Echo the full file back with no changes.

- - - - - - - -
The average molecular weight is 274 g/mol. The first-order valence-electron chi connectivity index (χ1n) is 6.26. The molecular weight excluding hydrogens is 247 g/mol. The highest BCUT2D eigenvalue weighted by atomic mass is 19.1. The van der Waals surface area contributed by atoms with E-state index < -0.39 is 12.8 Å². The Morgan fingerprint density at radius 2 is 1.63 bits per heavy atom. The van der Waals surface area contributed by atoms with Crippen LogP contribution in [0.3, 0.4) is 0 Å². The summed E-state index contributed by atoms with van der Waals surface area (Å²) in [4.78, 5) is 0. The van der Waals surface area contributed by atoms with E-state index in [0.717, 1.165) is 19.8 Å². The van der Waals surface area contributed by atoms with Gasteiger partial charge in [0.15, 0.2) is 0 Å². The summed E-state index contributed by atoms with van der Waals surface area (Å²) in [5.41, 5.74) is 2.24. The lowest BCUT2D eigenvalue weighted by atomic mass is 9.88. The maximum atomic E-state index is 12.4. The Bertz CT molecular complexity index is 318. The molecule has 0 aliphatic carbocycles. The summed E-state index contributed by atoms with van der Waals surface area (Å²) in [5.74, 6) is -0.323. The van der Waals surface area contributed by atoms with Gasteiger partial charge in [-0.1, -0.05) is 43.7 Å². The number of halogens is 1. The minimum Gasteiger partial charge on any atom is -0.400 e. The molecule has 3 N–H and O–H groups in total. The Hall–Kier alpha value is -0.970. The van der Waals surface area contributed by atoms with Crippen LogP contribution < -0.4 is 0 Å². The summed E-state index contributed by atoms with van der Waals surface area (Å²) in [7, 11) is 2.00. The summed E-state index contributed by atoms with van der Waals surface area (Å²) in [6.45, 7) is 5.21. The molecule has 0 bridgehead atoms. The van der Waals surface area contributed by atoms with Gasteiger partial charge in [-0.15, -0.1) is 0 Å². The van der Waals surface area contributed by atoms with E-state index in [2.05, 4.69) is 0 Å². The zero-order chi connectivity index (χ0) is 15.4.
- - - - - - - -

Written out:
The average molecular weight is 274 g/mol. The first-order valence-electron chi connectivity index (χ1n) is 6.26. The molecular weight excluding hydrogens is 247 g/mol. The highest BCUT2D eigenvalue weighted by atomic mass is 19.1. The van der Waals surface area contributed by atoms with E-state index < -0.39 is 12.8 Å². The Morgan fingerprint density at radius 2 is 1.63 bits per heavy atom. The van der Waals surface area contributed by atoms with Crippen LogP contribution in [0.3, 0.4) is 0 Å². The summed E-state index contributed by atoms with van der Waals surface area (Å²) in [4.78, 5) is 0. The van der Waals surface area contributed by atoms with E-state index in [0.717, 1.165) is 19.8 Å². The van der Waals surface area contributed by atoms with Gasteiger partial charge in [0.15, 0.2) is 0 Å². The summed E-state index contributed by atoms with van der Waals surface area (Å²) in [5.41, 5.74) is 2.24. The lowest BCUT2D eigenvalue weighted by atomic mass is 9.88. The maximum atomic E-state index is 12.4. The Bertz CT molecular complexity index is 318. The molecule has 0 aliphatic carbocycles. The summed E-state index contributed by atoms with van der Waals surface area (Å²) in [5.74, 6) is -0.323. The van der Waals surface area contributed by atoms with Gasteiger partial charge in [-0.1, -0.05) is 43.7 Å². The number of halogens is 1. The minimum Gasteiger partial charge on any atom is -0.400 e. The molecule has 3 N–H and O–H groups in total. The Hall–Kier alpha value is -0.970. The van der Waals surface area contributed by atoms with Crippen LogP contribution < -0.4 is 0 Å². The summed E-state index contributed by atoms with van der Waals surface area (Å²) in [7, 11) is 2.00. The summed E-state index contributed by atoms with van der Waals surface area (Å²) in [6.45, 7) is 5.21. The molecule has 0 bridgehead atoms. The van der Waals surface area contributed by atoms with Gasteiger partial charge in [-0.15, -0.1) is 0 Å². The van der Waals surface area contributed by atoms with E-state index in [2.05, 4.69) is 0 Å². The zero-order chi connectivity index (χ0) is 15.4.